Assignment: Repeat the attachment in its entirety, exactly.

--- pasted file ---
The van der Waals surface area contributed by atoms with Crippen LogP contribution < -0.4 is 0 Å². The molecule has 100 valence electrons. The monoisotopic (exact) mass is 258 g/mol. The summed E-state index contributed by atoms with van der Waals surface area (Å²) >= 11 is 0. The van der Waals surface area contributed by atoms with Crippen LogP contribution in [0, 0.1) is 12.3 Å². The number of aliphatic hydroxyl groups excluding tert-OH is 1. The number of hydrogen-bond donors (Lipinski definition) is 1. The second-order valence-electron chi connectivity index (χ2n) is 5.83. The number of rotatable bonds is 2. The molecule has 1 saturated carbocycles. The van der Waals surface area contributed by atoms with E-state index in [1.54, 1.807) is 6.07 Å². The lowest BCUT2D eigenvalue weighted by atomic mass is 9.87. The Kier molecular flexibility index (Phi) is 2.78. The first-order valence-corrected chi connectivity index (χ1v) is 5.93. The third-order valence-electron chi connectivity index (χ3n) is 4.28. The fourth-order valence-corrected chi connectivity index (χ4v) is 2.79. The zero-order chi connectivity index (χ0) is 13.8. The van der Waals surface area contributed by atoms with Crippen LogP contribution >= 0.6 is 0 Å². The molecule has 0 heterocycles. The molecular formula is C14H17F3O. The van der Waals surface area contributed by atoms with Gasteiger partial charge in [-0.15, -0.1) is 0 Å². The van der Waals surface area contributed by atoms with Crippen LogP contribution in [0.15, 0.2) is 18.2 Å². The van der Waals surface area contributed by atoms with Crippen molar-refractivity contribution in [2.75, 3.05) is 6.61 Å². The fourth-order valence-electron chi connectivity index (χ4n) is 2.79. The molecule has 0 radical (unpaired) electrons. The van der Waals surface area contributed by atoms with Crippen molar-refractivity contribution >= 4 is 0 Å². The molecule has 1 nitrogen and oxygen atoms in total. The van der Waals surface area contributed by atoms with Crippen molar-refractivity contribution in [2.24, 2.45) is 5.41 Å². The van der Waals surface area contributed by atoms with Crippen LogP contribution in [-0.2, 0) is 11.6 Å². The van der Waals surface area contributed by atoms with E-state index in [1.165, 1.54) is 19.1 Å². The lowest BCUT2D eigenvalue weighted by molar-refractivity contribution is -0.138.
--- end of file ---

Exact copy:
The van der Waals surface area contributed by atoms with Crippen LogP contribution < -0.4 is 0 Å². The molecule has 100 valence electrons. The monoisotopic (exact) mass is 258 g/mol. The summed E-state index contributed by atoms with van der Waals surface area (Å²) >= 11 is 0. The van der Waals surface area contributed by atoms with Crippen LogP contribution in [0, 0.1) is 12.3 Å². The number of aliphatic hydroxyl groups excluding tert-OH is 1. The number of hydrogen-bond donors (Lipinski definition) is 1. The second-order valence-electron chi connectivity index (χ2n) is 5.83. The number of rotatable bonds is 2. The molecule has 1 saturated carbocycles. The van der Waals surface area contributed by atoms with E-state index in [1.54, 1.807) is 6.07 Å². The lowest BCUT2D eigenvalue weighted by atomic mass is 9.87. The Kier molecular flexibility index (Phi) is 2.78. The first-order valence-corrected chi connectivity index (χ1v) is 5.93. The third-order valence-electron chi connectivity index (χ3n) is 4.28. The fourth-order valence-corrected chi connectivity index (χ4v) is 2.79. The zero-order chi connectivity index (χ0) is 13.8. The van der Waals surface area contributed by atoms with Crippen LogP contribution >= 0.6 is 0 Å². The molecule has 0 heterocycles. The molecular formula is C14H17F3O. The van der Waals surface area contributed by atoms with Gasteiger partial charge in [-0.15, -0.1) is 0 Å². The van der Waals surface area contributed by atoms with Crippen LogP contribution in [0.15, 0.2) is 18.2 Å². The van der Waals surface area contributed by atoms with Crippen molar-refractivity contribution in [2.75, 3.05) is 6.61 Å². The fourth-order valence-electron chi connectivity index (χ4n) is 2.79. The molecule has 0 radical (unpaired) electrons. The van der Waals surface area contributed by atoms with Crippen molar-refractivity contribution >= 4 is 0 Å². The molecule has 1 nitrogen and oxygen atoms in total. The van der Waals surface area contributed by atoms with Crippen molar-refractivity contribution in [2.24, 2.45) is 5.41 Å². The van der Waals surface area contributed by atoms with Crippen LogP contribution in [-0.2, 0) is 11.6 Å². The van der Waals surface area contributed by atoms with E-state index in [1.165, 1.54) is 19.1 Å². The lowest BCUT2D eigenvalue weighted by molar-refractivity contribution is -0.138.